Side Effects One Of 2013’s Most Surprising Stories

Courtesy:  Open Road Films

Courtesy: Open Road Films

Side Effects is one of the most surprisingly entertaining movies that has been released in 2013.  This movie is a breath of fresh air in what otherwise feels like an industry that is dead and buried.  Audiences will be surprised at just how easily this almost Hitchcock style story manages to pull viewers into its world and keep them engaged with such little effort.  Script writer Scott Z. Burns is to be commended for having crafted such a solid and original story.  That is the key to the movie’s success.  The acting on the part of Channing Tatum and Rooney Mara also plays a role in the movie’s success.  Together with the writing, the two factors make Side Effects one of the year’s most underrated and underappreciated movies.  As easy as it is to point out everything that makes Side Effects one of the year’s most underrated and underappreciated movies, one would be remiss to ignore its one glaring problem.  That problem is the story’s overall pacing.  Its run time comes in at just under two hours.  But its tendency to drag, that run time tends to feel much longer in the grand scheme of things.  This aside, it still is not enough to make Side Effects unwatchable.  Being the only problematic issue with the story, Side Effects still remains a movie worth at least one watch by those looking for something new and original.

U.S. theaters were top heavy in 2013 with prequels, sequels, and reboots.  In all, the three categories accounted for nearly forty movies this year.  Many of those movies were not worth the price of admission, either.  So when Side Effects was released earlier this year, it didn’t take long for it to get lost in that sea of movies.  Side Effects is a movie deserving of at least one watch, though.  Much like Anchor Bay’s 6 Souls and Dark Skies, the trailers for the movie led viewers and critics alike to think one thing of the movie.  But in watching it, they discover there is something quite different at work.  Far too many critics either missed that something different, or simply refused to acknowledge it.  That is their loss.  To say that the story behind the story is twisted is an understatement.  Burns’ real story won’t be revealed here for the sake of those that have not yet seen this gripping thriller.  But when the story behind the story is revealed, everything will make sense for viewers.  Those that give the movie a chance and discover its surprises will agree that Burns is to be commended for having crafted such a gripping story.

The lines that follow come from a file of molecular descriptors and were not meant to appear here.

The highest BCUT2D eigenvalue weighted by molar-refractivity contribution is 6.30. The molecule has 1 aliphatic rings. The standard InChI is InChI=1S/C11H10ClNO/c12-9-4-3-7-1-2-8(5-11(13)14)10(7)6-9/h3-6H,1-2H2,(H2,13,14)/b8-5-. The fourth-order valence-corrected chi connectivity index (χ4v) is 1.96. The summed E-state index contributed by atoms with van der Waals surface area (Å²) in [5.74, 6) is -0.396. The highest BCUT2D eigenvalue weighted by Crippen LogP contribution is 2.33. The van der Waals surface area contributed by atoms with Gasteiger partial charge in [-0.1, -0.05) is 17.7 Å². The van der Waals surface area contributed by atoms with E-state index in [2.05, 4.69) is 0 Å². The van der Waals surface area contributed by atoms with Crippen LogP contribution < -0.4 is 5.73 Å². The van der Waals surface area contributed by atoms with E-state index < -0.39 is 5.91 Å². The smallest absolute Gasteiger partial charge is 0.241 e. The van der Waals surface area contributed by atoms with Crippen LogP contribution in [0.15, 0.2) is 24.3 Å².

The script developed by Scott Z. Burns is the central point of Side Effects’ success.  Just as worthy of note here, is the acting on the part of both Channing Tatum and Rooney Mara.  Tatum is typically known for roles that are little more than eye candy for female audiences in most of his movies.  So just as this movie was a breath of fresh air overall, it was just as much of a breath of fresh air to see Tatum take a backseat to Mara, who was the real lead in this story.  What’s more, he seemed to actually embrace the role, allowing her to shine as the seemingly emotionally troubled Emily.    It showed that he could potentially have a future as a dramatic actor if he ever decides to stop allowing himself to be pigeonholed into the same eye candy style roles to which he has become so accustomed.  Mara’s acting was just as impressive.  When she sits down with Dr. Banks and tells her story of supposedly having a stillborn child, her sadness is fully believable.  Mara makes Emily a sympathetic character.  She makes her believable, even in her “scarier” moments.  It goes to show both the ability of she herself and of Tatum to interpret their roles.  That ability to interpret their characters ultimately played into the ability to interpret the script, too.  And that combination of factors is what makes this a story that is worth at least one watch.  For all of its successes, Side Effects is not a perfect movie.  There is one glaring issue that holds the movie back.  Luckily for its sake, it doesn’t hold back the story enough to hurt it too badly.  That one glaring issue is the story’s pacing.

Side Effects’ run time comes in at just under two hours.  And its script was written relatively well.  But the story’s pacing is very problematic.  Fingers could easily be pointed at Burns for this.  But they could just as easily be pointed at director Steven Soderbergh.  It could have been a combination of both individuals.  But there are many points throughout the story at which it drags.  There are so many of those moments, in fact, that some viewers might find themselves reaching for their remotes to fast forward.  Luckily, even in fast forwarding, viewers won’t feel that they have missed anything.  There is still enough information in the story for audiences to put two and two together.  And in doing so, they will find themselves having the proverbial “coulda had a V-8 moment.”  That moment in question brings the whole story full circle and makes it clear why this story is worth at least one watch.  It is available now in stores and online.